Assessing a range of carbon emissions – from post-harvest or slaughter to consumption by the consumer – researchers found that a frozen meal for a family of four produced 15% less CO2 than its identical chilled counterpart.


Making the most of your freezer

We have never spent more time cooking and eating at home than we have in the last 12 months. As new consumer habits become the norm, there’s never been a better time to take a fresh look at your freezer. When you understand the potential of frozen products, you’ll begin to see the freezer as a store cupboard on ice, and the frozen aisle as a world of culinary possibilities.

What can you cook from frozen?

Gone are the days of defrosting everything you buy frozen before you eat it. Many commercially frozen products can be cooked directly from frozen, including:

  • Chicken breasts
  • Fish
  • Mince
  • Sausages
  • Bakery goods
  • Desserts
  • Fruits and vegetables
  • Prepared meals
  • Pizza

Maximum storage times.

If stored properly frozen food can be kept between four and 24 months, but check the manufacturer’s ‘best before’ date. Your freezer should be at -18˚C or below. As a general rule, if your freezer can’t keep ice cream solid, it’s too warm.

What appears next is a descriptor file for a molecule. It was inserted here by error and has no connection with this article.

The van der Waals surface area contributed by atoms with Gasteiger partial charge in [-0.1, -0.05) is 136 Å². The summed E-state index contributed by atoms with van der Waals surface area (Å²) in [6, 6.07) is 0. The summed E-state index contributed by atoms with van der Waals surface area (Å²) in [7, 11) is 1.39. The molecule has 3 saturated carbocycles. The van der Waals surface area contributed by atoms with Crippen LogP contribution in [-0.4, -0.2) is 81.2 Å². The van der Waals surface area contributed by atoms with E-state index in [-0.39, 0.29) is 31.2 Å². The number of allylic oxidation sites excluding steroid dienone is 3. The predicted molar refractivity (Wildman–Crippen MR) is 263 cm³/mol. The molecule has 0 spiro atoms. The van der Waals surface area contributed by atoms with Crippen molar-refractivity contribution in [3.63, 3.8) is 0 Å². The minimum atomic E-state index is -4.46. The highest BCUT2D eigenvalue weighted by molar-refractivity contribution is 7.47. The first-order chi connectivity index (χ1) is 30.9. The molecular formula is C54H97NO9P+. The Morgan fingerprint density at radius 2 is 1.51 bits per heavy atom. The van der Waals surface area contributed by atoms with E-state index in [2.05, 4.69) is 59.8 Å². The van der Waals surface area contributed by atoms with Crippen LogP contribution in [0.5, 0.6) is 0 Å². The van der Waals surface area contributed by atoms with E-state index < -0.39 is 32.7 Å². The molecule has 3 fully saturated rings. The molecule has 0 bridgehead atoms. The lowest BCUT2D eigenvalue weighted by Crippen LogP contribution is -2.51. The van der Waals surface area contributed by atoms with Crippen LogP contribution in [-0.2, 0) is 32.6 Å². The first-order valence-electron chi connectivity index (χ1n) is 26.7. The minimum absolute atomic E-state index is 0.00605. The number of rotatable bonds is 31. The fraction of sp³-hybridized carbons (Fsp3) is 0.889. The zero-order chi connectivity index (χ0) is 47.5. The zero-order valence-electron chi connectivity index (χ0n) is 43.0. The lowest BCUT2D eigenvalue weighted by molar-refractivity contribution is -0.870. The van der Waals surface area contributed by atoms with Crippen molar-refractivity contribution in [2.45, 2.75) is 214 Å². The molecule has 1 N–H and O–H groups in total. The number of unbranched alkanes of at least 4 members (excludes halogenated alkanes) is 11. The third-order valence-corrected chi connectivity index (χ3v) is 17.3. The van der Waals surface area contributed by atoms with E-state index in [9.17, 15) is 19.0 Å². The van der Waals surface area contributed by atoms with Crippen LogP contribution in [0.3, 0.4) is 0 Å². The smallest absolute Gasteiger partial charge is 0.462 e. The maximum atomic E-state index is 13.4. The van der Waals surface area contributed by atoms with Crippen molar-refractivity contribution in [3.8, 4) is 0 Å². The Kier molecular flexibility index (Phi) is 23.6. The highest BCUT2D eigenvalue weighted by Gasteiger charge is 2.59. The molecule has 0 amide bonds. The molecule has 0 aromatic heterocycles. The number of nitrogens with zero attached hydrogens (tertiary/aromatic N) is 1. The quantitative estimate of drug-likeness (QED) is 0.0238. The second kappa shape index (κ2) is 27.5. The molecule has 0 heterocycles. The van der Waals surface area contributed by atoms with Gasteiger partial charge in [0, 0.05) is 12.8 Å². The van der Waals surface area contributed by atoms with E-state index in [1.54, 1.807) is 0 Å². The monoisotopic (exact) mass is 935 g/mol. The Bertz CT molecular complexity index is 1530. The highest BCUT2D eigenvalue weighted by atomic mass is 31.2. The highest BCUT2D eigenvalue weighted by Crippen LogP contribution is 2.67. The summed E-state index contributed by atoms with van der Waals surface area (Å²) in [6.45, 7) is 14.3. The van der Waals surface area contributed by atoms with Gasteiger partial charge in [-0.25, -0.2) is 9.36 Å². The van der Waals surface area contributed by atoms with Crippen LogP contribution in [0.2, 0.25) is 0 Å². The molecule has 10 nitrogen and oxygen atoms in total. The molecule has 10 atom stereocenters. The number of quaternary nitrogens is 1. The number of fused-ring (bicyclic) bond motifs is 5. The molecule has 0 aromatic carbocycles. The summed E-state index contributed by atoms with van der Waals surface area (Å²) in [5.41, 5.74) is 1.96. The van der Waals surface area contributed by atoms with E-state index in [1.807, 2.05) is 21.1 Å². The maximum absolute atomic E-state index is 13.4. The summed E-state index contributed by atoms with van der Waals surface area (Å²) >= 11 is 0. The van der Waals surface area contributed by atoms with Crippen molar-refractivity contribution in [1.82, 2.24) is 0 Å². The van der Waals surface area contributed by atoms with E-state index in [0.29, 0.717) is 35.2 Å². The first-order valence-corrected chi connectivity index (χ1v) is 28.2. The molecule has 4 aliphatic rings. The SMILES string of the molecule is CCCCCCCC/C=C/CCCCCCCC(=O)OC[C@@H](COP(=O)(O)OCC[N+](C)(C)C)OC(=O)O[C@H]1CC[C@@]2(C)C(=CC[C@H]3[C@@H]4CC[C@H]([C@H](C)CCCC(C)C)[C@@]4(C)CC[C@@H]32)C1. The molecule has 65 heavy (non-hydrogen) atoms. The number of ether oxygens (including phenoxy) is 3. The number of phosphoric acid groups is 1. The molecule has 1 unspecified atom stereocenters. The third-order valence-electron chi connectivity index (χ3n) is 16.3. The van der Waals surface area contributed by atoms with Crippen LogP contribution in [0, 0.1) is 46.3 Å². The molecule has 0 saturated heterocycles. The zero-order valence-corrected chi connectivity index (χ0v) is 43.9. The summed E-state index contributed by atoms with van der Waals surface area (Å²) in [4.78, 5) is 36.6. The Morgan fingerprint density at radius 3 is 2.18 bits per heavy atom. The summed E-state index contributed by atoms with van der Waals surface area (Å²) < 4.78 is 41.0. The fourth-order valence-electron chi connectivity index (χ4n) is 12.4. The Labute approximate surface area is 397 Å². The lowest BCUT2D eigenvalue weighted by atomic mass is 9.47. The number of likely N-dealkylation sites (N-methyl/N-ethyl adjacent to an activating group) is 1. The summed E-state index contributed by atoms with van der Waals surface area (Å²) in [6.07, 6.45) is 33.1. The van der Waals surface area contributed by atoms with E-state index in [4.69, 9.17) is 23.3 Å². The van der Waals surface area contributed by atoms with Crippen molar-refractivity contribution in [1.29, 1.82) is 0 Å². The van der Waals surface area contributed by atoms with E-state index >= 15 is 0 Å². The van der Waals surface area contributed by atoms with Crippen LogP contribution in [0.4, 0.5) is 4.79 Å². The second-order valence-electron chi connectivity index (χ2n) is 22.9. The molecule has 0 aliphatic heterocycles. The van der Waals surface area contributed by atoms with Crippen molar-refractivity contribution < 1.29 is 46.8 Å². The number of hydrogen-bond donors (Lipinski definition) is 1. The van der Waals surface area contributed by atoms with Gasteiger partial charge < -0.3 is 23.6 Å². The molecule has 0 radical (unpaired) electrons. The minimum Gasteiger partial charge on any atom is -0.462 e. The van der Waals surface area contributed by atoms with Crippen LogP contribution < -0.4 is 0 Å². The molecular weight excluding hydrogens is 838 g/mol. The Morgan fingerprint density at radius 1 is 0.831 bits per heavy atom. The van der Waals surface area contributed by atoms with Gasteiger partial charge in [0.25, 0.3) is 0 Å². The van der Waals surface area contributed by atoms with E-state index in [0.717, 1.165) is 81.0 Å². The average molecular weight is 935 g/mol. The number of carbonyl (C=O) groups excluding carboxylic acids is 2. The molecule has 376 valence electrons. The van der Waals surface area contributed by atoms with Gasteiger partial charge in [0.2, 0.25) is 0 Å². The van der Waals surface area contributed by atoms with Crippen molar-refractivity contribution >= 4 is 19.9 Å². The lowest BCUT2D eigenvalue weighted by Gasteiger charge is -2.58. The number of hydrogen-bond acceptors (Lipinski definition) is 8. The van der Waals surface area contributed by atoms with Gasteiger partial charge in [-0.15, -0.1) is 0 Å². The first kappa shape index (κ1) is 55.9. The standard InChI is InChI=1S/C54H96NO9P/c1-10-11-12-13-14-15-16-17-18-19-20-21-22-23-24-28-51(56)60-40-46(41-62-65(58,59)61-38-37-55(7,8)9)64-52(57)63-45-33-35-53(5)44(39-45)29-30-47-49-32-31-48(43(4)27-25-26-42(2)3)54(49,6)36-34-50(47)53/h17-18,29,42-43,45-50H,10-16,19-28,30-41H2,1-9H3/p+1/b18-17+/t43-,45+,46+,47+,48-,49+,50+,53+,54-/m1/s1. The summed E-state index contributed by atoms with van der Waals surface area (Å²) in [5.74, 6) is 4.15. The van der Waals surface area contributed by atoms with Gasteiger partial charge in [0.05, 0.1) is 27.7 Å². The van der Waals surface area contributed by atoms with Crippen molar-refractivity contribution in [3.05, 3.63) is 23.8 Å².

Can you refreeze defrosted food?

There are a lot of myths surrounding re-freezing food, but you should never refreeze food that has been defrosted. However, if the defrosted food has then been fully cooked and allowed to cool, it can be stored in an airtight container or zip lock bag and frozen again for use at a later date.

What are the most common errors which lead to frozen food waste and which we could avoid?

When buying frozen food, always check the packaging is undamaged. Pick up your frozen items at the end of your shopping trip and pack them together, then store in the freezer as soon as possible after you get home.

Correct labelling.

If you freeze leftovers, ensure they don’t get thrown away because they’ve not been labelled correctly. To avoid this, make sure you write on the pack what it is and the date it was frozen. Don’t forget home frozen doesn’t last as long as professionally frozen food which has a better texture than many home frozen foods.

Correct wrapping.

When loosely wrapped, food can become dry in the freezer. Once open, ensure you squeeze out as much air as possible from the pack. If home freezing, invest in some reusable pouches (ideally recyclable) and seal tightly.

The outlook for frozen food is positive. Ever more technologically savvy consumers will increasingly shop online to the benefit of frozen food. This, combined with growing evidence that frozen food is nutritious and helps reduce food waste, will see more consumers opting for frozen in retail and more caterers selecting frozen ingredients and dishes for their menus.